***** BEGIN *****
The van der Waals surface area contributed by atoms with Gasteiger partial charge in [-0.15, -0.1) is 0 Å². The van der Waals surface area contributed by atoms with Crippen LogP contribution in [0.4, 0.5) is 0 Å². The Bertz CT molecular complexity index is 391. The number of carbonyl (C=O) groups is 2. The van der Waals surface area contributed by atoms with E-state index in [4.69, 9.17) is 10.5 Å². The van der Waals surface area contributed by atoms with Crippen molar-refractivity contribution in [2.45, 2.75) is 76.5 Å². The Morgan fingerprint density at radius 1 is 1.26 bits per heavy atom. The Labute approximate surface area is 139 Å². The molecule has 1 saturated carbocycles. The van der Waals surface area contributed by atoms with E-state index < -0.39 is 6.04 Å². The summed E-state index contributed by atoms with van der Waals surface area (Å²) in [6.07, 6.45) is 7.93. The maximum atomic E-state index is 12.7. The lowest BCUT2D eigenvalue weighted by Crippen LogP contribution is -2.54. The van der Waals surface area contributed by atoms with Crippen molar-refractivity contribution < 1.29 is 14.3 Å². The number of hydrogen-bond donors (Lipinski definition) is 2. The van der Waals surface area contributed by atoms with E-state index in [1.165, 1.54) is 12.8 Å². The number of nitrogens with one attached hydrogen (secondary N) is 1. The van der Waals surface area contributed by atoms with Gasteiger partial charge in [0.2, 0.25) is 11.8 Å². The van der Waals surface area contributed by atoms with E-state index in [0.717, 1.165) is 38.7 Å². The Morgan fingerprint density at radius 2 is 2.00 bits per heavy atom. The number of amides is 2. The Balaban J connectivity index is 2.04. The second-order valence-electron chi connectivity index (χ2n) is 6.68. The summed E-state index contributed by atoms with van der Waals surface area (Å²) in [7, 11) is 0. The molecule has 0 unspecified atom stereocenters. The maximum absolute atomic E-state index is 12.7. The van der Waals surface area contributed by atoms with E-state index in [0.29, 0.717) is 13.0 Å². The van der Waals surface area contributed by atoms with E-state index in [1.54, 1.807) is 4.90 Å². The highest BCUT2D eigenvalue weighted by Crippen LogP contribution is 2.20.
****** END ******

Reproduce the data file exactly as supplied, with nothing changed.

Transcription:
The van der Waals surface area contributed by atoms with Gasteiger partial charge in [-0.15, -0.1) is 0 Å². The van der Waals surface area contributed by atoms with Crippen LogP contribution in [0.4, 0.5) is 0 Å². The Bertz CT molecular complexity index is 391. The number of carbonyl (C=O) groups is 2. The van der Waals surface area contributed by atoms with E-state index in [4.69, 9.17) is 10.5 Å². The van der Waals surface area contributed by atoms with Crippen molar-refractivity contribution in [2.45, 2.75) is 76.5 Å². The Morgan fingerprint density at radius 1 is 1.26 bits per heavy atom. The Labute approximate surface area is 139 Å². The molecule has 1 saturated carbocycles. The van der Waals surface area contributed by atoms with E-state index < -0.39 is 6.04 Å². The summed E-state index contributed by atoms with van der Waals surface area (Å²) in [6.07, 6.45) is 7.93. The maximum atomic E-state index is 12.7. The lowest BCUT2D eigenvalue weighted by Crippen LogP contribution is -2.54. The van der Waals surface area contributed by atoms with Crippen molar-refractivity contribution < 1.29 is 14.3 Å². The number of hydrogen-bond donors (Lipinski definition) is 2. The van der Waals surface area contributed by atoms with E-state index in [1.165, 1.54) is 12.8 Å². The number of nitrogens with one attached hydrogen (secondary N) is 1. The van der Waals surface area contributed by atoms with Gasteiger partial charge in [0.2, 0.25) is 11.8 Å². The van der Waals surface area contributed by atoms with E-state index in [0.717, 1.165) is 38.7 Å². The Morgan fingerprint density at radius 2 is 2.00 bits per heavy atom. The number of amides is 2. The Balaban J connectivity index is 2.04. The second-order valence-electron chi connectivity index (χ2n) is 6.68. The summed E-state index contributed by atoms with van der Waals surface area (Å²) in [7, 11) is 0. The molecule has 0 unspecified atom stereocenters. The maximum absolute atomic E-state index is 12.7. The van der Waals surface area contributed by atoms with E-state index in [0.29, 0.717) is 13.0 Å². The van der Waals surface area contributed by atoms with E-state index in [1.54, 1.807) is 4.90 Å². The highest BCUT2D eigenvalue weighted by Crippen LogP contribution is 2.20.